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Subject:
From:
Andrew Burnette <[log in to unmask]>
Reply To:
Andrew Burnette <[log in to unmask]>
Date:
Thu, 28 Apr 2011 13:02:16 -0400
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I think you're right--that there is no silver bullet to enticing users.
 However, you are interviewing for a job, and so your task is to convince
prospective employers that you (and you alone) have all the right answers. I
do not suggest lying to give them the answer that they want.  But here are a
couple of ways that question could be answered

1) Let the interviewer know of several tactics that you've used in the past
or that you think might work to entice users to click.  Feel free to explain
(briefly) how it's actually a complicated question and that each situation
has to be addressed differently.  Again, emphasize that you (and you alone)
have the experience and knowledge to find the solutions to each situation.

2) Borrow a tactic from politics, and answer the question that you want them
to ask.  So instead of answering the question of enticing users, answer the
question of how complicated the web has become and how each user is
different, but you (and you alone) have the knowledge and experience to find
solutions to that challenge. Or answer some other question that you think
you should be asked.

There are other ways to answer the question, of course.  But trying to
explain to a prospective employer that you don't have a magic wand may not
get the best results. They want to know how you can get them more clicks.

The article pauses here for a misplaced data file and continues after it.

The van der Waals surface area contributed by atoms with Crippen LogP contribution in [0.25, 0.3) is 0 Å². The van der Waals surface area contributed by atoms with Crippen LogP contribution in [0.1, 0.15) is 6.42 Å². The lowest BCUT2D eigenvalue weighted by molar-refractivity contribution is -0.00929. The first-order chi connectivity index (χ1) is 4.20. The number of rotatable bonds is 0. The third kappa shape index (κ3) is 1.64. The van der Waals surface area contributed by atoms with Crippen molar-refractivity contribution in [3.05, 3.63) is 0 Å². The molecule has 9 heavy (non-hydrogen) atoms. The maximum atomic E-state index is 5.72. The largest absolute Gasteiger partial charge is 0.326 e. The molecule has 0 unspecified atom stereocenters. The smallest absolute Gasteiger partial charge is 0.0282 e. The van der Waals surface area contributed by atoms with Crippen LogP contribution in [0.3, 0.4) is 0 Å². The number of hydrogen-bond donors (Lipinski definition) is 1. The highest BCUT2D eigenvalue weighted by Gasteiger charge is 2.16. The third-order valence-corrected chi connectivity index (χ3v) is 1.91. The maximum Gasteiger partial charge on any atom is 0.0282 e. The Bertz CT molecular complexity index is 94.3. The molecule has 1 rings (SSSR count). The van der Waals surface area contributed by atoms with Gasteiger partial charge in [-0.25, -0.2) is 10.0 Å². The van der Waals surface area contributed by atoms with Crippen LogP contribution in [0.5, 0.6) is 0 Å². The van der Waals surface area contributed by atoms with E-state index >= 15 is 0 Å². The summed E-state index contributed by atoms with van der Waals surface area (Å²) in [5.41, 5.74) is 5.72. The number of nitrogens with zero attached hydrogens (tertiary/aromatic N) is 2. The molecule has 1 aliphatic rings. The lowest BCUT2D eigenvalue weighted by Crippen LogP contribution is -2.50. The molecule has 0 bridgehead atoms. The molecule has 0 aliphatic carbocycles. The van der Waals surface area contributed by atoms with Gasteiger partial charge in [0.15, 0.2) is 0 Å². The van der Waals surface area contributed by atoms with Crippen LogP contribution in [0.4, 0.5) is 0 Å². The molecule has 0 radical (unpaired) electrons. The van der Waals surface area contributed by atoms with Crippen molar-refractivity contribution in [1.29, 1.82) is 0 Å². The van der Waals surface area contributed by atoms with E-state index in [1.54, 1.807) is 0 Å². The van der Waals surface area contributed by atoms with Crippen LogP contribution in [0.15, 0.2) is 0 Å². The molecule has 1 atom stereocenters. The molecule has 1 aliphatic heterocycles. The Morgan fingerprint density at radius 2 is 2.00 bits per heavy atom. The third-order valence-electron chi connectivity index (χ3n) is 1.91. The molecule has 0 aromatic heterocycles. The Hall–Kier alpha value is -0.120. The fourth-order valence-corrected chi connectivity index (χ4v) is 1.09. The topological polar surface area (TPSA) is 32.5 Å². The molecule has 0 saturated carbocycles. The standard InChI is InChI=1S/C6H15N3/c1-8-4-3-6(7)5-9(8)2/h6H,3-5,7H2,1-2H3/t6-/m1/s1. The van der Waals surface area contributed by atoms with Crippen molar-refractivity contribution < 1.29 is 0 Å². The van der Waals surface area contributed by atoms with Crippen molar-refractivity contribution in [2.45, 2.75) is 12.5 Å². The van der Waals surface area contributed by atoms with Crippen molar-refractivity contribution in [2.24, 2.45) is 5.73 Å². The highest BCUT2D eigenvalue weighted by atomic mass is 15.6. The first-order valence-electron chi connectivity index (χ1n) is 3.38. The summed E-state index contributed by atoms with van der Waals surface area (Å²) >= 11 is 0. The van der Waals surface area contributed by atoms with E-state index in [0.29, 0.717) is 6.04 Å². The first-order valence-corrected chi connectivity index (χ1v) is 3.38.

You just have to convince them that you (and you alone) have the knowledge
and experience that will get them more clicks.

I hope this helps.  Good luck with the job search.

*
Andrew Burnette*


On Thu, Apr 28, 2011 at 11:05 AM, Dave Broschinsky <[log in to unmask]>wrote:

> As I have been hitting the job interview circuit, I have noticed that more
> and more I am being asked questions about how to entice the user to do
> something or perform an action.  My typical answer is that you can't force
> them to do anything, and that many of the things you might consider have
> been sullied by web advertisers and actually can lead to banner blindness.
> I keep thinking, listen there is no silver bullet, give the user a good
> reason to do something and they will find a way to do it.
>
> My question is: Have I missed something? is there a magic bullet that
> screams "Drink Me!" to Alice?
>
> thank you for any thoughts on the matter.
>
> daveb
>
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